Let’s say a successful coronavirus vaccine is created. Great, right?
Yes, of course. But it turns out that is the easy part. The truly difficult task—global distribution of the vaccine—will still lie ahead..
The New York Times described it perfectly: “Companies may have to transport tiny glass vials thousands of miles while keeping them as cold as the South Pole in the depths of winter.”
Many of the leading vaccine candidates at this point—including those mRNA vaccines from Moderna and Pfizer/BioNTech— need very cold temperatures to remain viable.
Moderna’s vaccine needs to be shipped and stored at -20° C -4° F), while the Pfizer/BioNTech one needs to be at -70° C (-94° F). That’s because the genetic materials they are made from fall apart when they are thawed.
The Moderna vaccine is challenging enough because it must be stored at a freezer temperature instead of a refrigerator one. But only a few biology research labs currently have freezers that can get as cold as required for the Pfizer vaccine.
That means you’re not going to find such a freezer at your local pharmacy or doctor’s office, and President Trump’s goal of vaccinating many Americans by April is a pipe dream.
Note: the good news is that CureVac said its vaccine can likely be stored in a regular refrigerator, and that it was confident final data on durability would be “competitive.” The AstaZeneca vaccine is similar.
Vaccines and Logistics
Research from the consultancy firm McKinsey and the German logistics company DHL point out the logistics problem of distributing coronavirus vaccines.
Planes, trucks and warehouses will need to be retrofitted with ultra-cold freezers. Someone will need to make these freezers as well as lots of dry ice. Not only that, but because glass often cracks in extreme cold temperatures, special glass vials will also need to be manufactured to hold the vaccine.
That means as much as two-thirds of the world’s population might not have easy access to a coronavirus vaccine.
The world has vastly insufficient “last-mile” cooling facilities in the final delivery stages. The regions that most lack storage at clinics are large parts of Africa, Asia, and South America.
This is why the World Health Organization says that half of all vaccines are normally wasted due to refrigeration failure.
Existing “cold-chain” infrastructure—that enable temperatures to be controlled throughout the delivery process— is only enough to bring a frozen vaccine to 2.5 billion people. The research paper added that most of these people lived in one of just 25 developed countries.
If some of the vaccines developed could be stored at between 35°F and 47°F, it would allow for more of the world’s population to be reached using current infrastructure. About 70% of the population ( roughly five billion people) would then have access to a coronavirus vaccine.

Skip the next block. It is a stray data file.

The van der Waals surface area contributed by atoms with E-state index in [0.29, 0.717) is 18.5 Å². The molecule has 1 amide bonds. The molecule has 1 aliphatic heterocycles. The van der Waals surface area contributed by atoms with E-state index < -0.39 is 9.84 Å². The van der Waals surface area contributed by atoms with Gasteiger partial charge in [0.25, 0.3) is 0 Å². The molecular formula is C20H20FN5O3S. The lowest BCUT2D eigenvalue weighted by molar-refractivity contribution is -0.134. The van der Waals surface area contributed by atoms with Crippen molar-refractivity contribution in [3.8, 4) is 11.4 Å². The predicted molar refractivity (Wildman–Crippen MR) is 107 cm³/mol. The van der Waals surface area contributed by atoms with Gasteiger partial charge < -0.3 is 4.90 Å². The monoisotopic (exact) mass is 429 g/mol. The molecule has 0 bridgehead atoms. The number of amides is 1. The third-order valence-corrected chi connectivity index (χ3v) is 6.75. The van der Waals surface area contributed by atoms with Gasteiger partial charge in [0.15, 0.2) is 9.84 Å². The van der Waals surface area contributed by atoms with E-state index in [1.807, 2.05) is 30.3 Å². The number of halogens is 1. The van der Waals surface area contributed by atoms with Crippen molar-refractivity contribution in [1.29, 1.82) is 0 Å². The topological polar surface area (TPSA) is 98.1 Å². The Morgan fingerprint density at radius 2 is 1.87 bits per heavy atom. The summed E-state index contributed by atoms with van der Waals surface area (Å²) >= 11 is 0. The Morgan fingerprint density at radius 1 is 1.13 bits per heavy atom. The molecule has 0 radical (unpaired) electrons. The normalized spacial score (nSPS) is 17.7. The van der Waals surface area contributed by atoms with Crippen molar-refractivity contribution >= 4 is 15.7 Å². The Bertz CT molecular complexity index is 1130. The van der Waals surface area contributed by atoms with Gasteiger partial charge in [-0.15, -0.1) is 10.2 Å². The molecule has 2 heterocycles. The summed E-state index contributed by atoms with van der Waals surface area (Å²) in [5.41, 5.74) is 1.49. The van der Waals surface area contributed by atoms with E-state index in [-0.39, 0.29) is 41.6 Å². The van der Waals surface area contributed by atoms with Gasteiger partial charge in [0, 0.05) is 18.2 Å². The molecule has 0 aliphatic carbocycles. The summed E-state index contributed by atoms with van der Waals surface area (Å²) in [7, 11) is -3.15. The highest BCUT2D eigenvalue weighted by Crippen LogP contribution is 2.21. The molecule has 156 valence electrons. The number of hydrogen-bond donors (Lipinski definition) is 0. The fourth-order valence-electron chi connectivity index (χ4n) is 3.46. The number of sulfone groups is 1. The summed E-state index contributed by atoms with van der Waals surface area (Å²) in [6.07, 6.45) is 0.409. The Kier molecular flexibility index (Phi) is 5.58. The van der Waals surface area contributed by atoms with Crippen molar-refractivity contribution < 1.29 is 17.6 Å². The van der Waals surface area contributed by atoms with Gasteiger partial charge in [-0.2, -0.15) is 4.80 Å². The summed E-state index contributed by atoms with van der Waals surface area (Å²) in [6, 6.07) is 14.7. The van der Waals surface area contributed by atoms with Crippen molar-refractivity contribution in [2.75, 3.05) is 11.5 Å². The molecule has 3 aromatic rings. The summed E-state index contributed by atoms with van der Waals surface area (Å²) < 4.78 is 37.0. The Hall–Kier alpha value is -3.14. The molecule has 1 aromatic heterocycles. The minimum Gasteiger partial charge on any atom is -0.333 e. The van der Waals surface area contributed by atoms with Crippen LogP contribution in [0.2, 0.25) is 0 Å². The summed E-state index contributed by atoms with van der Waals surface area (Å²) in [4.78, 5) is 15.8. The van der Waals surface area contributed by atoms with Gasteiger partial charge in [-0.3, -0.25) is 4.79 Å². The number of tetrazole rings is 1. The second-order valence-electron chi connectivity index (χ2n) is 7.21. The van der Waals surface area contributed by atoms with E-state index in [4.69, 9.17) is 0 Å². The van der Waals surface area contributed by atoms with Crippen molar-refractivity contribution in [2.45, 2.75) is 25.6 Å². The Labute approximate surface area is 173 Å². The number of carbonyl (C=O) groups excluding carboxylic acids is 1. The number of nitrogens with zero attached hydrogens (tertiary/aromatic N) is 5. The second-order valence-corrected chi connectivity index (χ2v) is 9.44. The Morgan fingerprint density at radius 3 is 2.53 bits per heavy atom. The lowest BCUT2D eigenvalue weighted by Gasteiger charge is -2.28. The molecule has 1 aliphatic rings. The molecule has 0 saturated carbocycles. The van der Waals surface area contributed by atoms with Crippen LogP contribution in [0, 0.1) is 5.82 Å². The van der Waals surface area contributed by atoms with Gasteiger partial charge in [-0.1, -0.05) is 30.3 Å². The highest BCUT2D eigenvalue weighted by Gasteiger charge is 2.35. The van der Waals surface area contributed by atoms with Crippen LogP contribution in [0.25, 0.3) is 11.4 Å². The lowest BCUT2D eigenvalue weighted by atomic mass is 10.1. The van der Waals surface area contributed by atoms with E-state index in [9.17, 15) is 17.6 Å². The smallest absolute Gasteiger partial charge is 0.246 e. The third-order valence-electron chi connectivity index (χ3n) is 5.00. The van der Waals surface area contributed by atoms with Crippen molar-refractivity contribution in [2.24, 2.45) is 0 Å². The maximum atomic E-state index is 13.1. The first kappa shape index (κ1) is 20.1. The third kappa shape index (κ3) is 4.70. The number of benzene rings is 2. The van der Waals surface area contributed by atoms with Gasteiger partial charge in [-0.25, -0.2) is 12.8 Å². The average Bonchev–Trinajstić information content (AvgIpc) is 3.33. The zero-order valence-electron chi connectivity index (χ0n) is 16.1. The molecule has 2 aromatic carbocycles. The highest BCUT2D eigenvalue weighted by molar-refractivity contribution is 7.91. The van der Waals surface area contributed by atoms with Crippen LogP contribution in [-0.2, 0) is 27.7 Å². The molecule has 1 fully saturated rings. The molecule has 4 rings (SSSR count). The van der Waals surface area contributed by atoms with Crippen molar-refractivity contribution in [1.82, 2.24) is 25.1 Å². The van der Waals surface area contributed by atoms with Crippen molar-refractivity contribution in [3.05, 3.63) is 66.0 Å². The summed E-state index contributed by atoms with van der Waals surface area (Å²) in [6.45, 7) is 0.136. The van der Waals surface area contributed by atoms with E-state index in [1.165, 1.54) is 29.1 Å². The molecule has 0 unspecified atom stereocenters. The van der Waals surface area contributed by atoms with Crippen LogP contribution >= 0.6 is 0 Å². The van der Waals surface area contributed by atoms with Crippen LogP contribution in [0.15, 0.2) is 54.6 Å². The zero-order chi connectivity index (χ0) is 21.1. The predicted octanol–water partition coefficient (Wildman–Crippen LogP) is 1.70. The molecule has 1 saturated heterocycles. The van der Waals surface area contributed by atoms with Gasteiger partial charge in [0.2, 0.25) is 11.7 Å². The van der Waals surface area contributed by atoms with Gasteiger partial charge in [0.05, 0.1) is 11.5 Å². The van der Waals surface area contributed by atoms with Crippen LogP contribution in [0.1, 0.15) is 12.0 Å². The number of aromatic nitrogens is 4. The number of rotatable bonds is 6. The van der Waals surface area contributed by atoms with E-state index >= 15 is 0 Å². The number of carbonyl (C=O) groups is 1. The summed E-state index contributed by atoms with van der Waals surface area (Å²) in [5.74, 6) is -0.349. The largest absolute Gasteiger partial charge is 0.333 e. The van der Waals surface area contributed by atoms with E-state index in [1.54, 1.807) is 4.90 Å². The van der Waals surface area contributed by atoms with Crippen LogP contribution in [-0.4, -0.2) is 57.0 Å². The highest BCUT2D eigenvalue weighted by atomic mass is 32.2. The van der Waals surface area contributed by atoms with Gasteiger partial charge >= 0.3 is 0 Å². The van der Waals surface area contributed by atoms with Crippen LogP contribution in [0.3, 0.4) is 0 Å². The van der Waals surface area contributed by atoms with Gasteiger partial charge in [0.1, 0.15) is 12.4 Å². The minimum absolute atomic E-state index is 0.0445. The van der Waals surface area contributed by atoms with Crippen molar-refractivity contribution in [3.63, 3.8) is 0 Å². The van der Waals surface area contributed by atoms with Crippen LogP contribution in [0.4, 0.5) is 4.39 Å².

What Companies Will Benefit?
So what companies will be the winners in the vaccines logistics challenge?
Not surprisingly, two of the winners will be the logistics giants United Parcel Service (UPS) and FedEx (FDX).
These companies already have a network of freezers that they use to ship perishable food and medical supplies, including vaccines for other illnesses.
Both UPS and FedEx are rapidly expanding their capabilities in this area: UPS is constructing a “freezer farm” at its main U.S. hub in Louisville, Kentucky. The facility will be able to store millions of doses at subzero temperatures. Creating an entire warehouse that could maintain that deep of a freeze would have been too complex and costly. So instead, UPS is investing in rows of industrial ultra-cold freezers— each capable of holding 48,000 vials—inside of an existing warehouse.
Fedex has been expanding its freezing capabilities since 2009, amidst fears of the H1N1 virus. In the years since, FedEx has expanded its supply of freezers and worked with the Federal Aviation Administration to win approval for its planes to carry more dry ice. Now the company is adding freezers to facilities in the U.S. and Europe, where they’ll be able to maintain temperatures as low as -80° C.
Fedex also has expanded the number of machines, located in warehouses, that make dry ice. UPS is moving in this direction as well.
Another likely winner is the 169-year old glass maker Corning (GLW), which has a solution to the glass vial problem.
Corning will make millions of vials with a new type of pharmaceutical-grade glass that can withstand the lowest temperatures. In June, the government awarded the company a $204 million contract to increase its production of the special vials.
This new glass is also made without boron. This common ingredient in conventional glass can lead to contamination of whatever is in the vials, which would be a disaster.
Corning now says it is on track to start producing hundreds of millions of glass vials in 2021.
While the stocks of both UPS and FDX have done well this year, Corning’s stock still lags and may be worth a look.
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